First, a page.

For years, Alabama policy-makers focused exclusively upon recruiting big industries and huge retail establishments which drew big headlines. All the while, they practically ignored those businesses already rooted, yet struggling, in our communities. Alabama should abandon these economic development models, rooted in outmoded mid-20th century business theory. Instead, we should shift our policies to meet the demands of the 21st century for economic resilience. Many communities already have blazed the trail for us.
For instance, one community in Wisconsin evidences the benefits of a change in policy. This alternative model for economic development which empowers locally owned businesses reaped great benefits for a local community in Wisconsin.
“Big box stores aren’t evil, but money spent locally tends to circulate more in the local economy. For example, if one spends $100 from a local independent business, about $68 stays in the area. If spending at a chain store, only $43 of that $100 stays in the local economy.”
This substantial difference in local benefit makes common sense. For example, in my hometown Ashland, when I purchase medicines at the locally-owned pharmacy, that dollar I spend will likely be spent locally also. Our local pharmacist will take my dollar and if she needs office supplies, she will buy pens and paper from the local dealer. Or if she needs to renovate her store, she will buy materials from the corner locally-owned hardware store. Or he she need a lawyer (heaven forbid!), hopefully they would come to my office to retain me. With each transaction, the process recreates itself, over and over and over.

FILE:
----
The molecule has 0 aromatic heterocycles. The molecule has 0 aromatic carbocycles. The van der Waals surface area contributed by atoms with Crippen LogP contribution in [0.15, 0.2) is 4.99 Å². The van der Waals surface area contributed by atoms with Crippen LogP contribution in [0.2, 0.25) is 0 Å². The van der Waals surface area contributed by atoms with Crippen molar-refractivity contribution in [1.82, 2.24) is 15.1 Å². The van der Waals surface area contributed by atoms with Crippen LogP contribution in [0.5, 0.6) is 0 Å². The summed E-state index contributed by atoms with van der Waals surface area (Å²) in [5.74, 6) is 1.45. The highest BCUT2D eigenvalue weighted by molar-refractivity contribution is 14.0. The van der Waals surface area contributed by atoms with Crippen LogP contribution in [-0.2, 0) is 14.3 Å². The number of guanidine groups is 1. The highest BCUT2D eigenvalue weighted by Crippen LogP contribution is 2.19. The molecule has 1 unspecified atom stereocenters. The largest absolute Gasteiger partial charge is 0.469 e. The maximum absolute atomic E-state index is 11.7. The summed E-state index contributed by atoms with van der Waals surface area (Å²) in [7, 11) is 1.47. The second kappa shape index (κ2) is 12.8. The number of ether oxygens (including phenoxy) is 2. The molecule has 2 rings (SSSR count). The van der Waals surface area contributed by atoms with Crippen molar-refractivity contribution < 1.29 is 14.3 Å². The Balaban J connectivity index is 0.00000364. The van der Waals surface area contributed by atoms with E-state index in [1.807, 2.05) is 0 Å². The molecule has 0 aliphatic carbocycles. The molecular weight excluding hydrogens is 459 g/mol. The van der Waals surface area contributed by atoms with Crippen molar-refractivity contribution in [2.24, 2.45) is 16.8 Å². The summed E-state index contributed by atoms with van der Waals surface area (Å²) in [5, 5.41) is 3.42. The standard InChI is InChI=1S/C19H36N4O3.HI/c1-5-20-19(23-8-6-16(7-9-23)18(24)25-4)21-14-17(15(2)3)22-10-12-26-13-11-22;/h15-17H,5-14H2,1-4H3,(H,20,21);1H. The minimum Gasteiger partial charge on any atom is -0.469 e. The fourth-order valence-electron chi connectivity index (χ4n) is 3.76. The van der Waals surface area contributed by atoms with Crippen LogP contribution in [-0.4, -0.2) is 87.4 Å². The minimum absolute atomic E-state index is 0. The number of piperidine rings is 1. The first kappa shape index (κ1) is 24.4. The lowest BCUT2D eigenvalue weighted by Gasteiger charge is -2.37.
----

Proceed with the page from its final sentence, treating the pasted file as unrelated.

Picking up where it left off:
For money to be productive, it needs movement, or in economist terms: “velocity.” Economists believe that dollars spent locally double and quadruple the monetary velocity after each use. On the other hand, the reverse is true when money falls into out-of-state corporation’s pockets. First, the money is sent off to Arkansas or New Your or Delaware. Instead of spending their earnings locally, those out-of-state and multi-state corporations typically purchase their office supplies from distant wholesale office supply dealers, buy their hardware from a multi-state chains, and employ Birmingham law firms; all of which hurt our local economy.
We must close these “leaks” from our local economies. These leaks are as dangerous to our communities as a parasite is to our bodies; it saps our communities of its vigor and vitality. Our communities must be willing to develop industries that can supply our local needs, locally.
As evidenced in this article, a bonus which never shows up in a balance sheet from this strategy, locally-owned businesses love and improve their communities.
“He said independent local businesses are the largest employers in communities and contribute the most to community causes and non-profit organizations.”